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Journal: Investigational new drugs


Systemic chemotherapy using two-drug platinum-based regimens for the treatment of advanced stage non-small cell lung cancer (NSCLC) has largely reached a plateau of effectiveness. Accordingly, efforts to improve survival and quality of life outcomes have more recently focused on the use of molecularly targeted agents, either alone or in combination with standard of care therapies such as taxanes. The molecular chaperone heat shock protein 90 (Hsp90) represents an attractive candidate for therapeutic intervention, as its inhibition results in the simultaneous blockade of multiple oncogenic signaling cascades. Ganetespib is a non-ansamycin inhibitor of Hsp90 currently under clinical evaluation in a number of human malignancies, including NSCLC. Here we show that ganetespib potentiates the cytotoxic activity of the taxanes paclitaxel and docetaxel in NSCLC models. The combination of ganetespib with paclitaxel, docetaxel or another microtubule-targeted agent vincristine resulted in synergistic antiproliferative effects in the H1975 cell line in vitro. These benefits translated to improved efficacy in H1975 xenografts in vivo, with significantly enhanced tumor growth inhibition observed in combination with paclitaxel and tumor regressions seen with docetaxel. Notably, concurrent exposure to ganetespib and docetaxel improved antitumor activity in 5 of 6 NSCLC xenograft models examined. Our data suggest that the improved therapeutic indices are likely to be mechanistically multifactorial, including loss of pro-survival signaling and direct cell cycle effects resulting from Hsp90 modulation by ganetespib. Taken together, these findings provide preclinical evidence for the use of this combination to treat patients with advanced NSCLC.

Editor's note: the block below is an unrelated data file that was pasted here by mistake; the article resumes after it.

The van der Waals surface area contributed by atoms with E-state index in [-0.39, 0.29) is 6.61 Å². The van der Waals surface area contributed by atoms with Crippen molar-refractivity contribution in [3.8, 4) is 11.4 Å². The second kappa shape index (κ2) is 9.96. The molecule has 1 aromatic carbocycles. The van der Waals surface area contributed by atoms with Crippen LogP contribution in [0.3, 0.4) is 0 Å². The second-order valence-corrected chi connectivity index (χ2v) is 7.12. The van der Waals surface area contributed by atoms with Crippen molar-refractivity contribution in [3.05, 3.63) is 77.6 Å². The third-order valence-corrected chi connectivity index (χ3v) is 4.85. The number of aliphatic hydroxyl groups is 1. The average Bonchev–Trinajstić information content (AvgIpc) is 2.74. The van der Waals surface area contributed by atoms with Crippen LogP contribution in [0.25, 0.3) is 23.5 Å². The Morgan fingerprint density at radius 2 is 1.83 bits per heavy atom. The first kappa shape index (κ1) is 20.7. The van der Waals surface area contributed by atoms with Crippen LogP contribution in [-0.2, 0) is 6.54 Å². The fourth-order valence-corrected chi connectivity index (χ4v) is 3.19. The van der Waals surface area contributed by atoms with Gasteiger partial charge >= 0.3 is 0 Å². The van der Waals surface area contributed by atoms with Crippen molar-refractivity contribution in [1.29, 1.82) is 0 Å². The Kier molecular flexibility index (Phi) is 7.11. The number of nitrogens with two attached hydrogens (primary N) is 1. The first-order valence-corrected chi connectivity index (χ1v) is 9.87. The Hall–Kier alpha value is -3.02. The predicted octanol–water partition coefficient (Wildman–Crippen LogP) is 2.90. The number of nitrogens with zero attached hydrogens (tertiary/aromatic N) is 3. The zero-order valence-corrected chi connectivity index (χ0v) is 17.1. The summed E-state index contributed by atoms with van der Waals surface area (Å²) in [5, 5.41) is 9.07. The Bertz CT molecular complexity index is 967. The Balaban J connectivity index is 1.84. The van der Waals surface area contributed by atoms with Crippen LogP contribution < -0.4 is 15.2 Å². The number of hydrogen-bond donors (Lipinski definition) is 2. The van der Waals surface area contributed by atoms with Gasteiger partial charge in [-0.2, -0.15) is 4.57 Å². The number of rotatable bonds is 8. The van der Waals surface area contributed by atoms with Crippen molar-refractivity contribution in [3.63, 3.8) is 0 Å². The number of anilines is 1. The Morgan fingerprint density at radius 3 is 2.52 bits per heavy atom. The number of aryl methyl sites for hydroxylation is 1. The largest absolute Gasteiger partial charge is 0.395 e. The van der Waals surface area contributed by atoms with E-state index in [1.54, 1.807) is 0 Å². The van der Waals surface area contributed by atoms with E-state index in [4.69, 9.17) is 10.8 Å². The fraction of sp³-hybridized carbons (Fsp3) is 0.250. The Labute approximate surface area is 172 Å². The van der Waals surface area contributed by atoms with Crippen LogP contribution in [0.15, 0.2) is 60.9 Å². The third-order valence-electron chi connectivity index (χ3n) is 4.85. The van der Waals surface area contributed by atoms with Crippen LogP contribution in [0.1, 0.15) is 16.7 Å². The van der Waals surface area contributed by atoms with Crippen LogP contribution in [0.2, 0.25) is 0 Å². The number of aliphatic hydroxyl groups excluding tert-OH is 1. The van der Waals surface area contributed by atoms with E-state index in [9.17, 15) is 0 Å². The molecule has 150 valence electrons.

Concepts: Cancer, Lung cancer, Non-small cell lung carcinoma, Cancer staging, Chemotherapy, Chaperone, Heat shock protein, Paclitaxel


Background BTH1677 is a beta glucan pathogen associated molecular pattern (PAMP) currently being investigated as a novel cancer therapy. Here, the initial safety and pharmacokinetic (PK) results of BTH1677 in healthy subjects are reported. Subjects and Methods In the Phase 1a single-dosing study, subjects were randomized (3:1 per cohort) to a single intravenous (iv) infusion of BTH1677 at 0.5, 1, 2, 4, or 6 mg/kg or placebo, respectively. In the Phase 1b multi-dosing study, subjects were randomized (3:1 per cohort) to 7 daily iv infusions of BTH1677 at 1, 2, or 4 mg/kg or placebo, respectively. Safety and PK non-compartmental analyses were performed. Results Thirty-six subjects (N = 24 Phase 1a; N = 12 Phase 1b) were randomized to treatment. No deaths or serious adverse events occurred in either study. Mild or moderate adverse events (AEs) occurred in 67 % of BTH1677-treated subjects in both studies. Treatment-related AEs (occurring in ≥10 % of subjects) included dyspnea, flushing, headache, nausea, paraesthesia, and rash in Phase 1a and conjunctivitis and headache in Phase 1b. BTH1677 serum concentration was linear with dose. Clearance, serum elimination half-life (t1/2) and volume of distribution (Vss) were BTH1677 dose-independent. In Phase 1b, area under the curve, t1/2, and Vss values were larger at steady state on days 6-30 versus day 0. Conclusions BTH1677 was well tolerated after single doses up to 6 mg/kg and after 7 daily doses up to 4 mg/kg.

Concepts: Pharmacology, Clinical trial, Thermodynamics, Dose, Acupuncture, Pharmacokinetics, Steady state, Half-life